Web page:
Art Info


Jan 19, 2006

by Joao Ribas

Photographs were once—and sometimes still are—perceived as objective depictions of the visible world, recording reality, rather than interpreting it in the manner of a painting or drawing. This “truth-telling” reputation has served as a tool for social activists keen to expose social ills (think of Jacob Riis’s images of the poor of New York City), photojournalists documenting news events and tabloids looking to catch people in flagrante delicto.

For artists, however, photography’s presumed ability to render the world as it is has been a problem since its beginning: the mechanical process was considered to undermine aesthetic considerations. “If photography is allowed to supplement art in some of its functions, it will soon have supplanted or corrupted it altogether,” wrote Charles Baudelaire at the dawn of modern art.

But artists, rather than having been restricted by the precision and literalness of the medium, have been able, creatively and imaginatively, to manipulate the process—and turn it into an art form. Examples from the 19th century include the hand-tinting of negatives, combining the printing of several photographs into a single image and staging ‘tableaux vivants’ which imitated painting. They also used optical tricks to capture emanations from the spirit world on film.

These 19th-century manipulations have obvious echoes today: It can be argued that the ‘digital darkroom’—using computers to extensively alter or even create a photographic image—is merely the latest image-tinkering method. It seems ‘purity’ in photography has always been a chimera.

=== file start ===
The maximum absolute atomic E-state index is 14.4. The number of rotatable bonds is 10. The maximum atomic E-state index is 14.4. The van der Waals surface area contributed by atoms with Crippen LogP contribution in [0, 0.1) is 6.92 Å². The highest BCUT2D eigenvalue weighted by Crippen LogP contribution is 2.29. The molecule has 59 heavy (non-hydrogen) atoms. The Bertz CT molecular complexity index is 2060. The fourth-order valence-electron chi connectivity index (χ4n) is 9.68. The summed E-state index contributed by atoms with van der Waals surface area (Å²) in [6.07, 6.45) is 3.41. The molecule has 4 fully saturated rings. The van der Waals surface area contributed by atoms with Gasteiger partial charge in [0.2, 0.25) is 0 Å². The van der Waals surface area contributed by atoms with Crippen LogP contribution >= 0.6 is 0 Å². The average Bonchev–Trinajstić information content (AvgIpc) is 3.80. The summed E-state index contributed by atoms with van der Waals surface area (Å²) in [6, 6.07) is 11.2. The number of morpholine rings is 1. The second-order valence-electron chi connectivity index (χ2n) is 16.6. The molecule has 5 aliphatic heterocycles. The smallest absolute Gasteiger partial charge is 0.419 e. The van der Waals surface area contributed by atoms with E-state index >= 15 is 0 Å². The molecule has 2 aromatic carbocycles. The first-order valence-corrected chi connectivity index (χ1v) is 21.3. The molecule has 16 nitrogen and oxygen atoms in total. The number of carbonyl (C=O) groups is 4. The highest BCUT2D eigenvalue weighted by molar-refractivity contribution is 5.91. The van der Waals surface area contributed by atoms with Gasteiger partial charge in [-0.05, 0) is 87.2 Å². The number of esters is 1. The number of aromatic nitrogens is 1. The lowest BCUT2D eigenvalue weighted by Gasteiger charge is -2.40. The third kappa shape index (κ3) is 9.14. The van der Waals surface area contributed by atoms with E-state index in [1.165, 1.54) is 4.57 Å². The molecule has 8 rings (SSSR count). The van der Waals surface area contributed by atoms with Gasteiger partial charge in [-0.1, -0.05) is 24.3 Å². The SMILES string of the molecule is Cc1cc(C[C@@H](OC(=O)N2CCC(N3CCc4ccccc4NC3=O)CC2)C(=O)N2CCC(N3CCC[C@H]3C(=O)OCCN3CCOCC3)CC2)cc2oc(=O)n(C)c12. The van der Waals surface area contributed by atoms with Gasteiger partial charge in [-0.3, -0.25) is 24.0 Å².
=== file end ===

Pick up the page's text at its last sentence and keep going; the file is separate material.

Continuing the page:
Rather than being the exception, in fact, digital manipulation of images is the rule today. Few fine-art photographers still preserve the process of film negative to print with no computer manipulation. Leading contemporary practitioners such as Andreas Gursky, Gregory Crewdson and Thomas Demand all use digital alterations—from subtle to explicit—to enhance their photographs. They may use polarizing filters or radically alter color, and a large number of these photographs are not only manipulated, but also digitally printed.

And many emerging photographers are now forgoing film altogether and turning to purely digital means in their practice—with no qualms about challenging the conventions of what a photograph can be. Artists such as Loretta Lux and Anthony Goicolea, for example, compose their photographs directly on a computer.

Such a widespread use of these digital tools begs the question: Is there a divide in contemporary photography between a digital vanguard and ‘purist’ artists, dealers and collectors?

Walead Beshty, heralded by several curators and critics as one of the best emerging photographers around, rejects the notion that photography could, or should, be split into such camps. “I use digital, as does almost anyone who makes prints larger than 16” x 20,” says the L.A.-based photographer and critic. “I don’t believe that’s not photographic—it seems arbitrary to draw a line between computer-aided and darkroom-dependant printing,” he adds.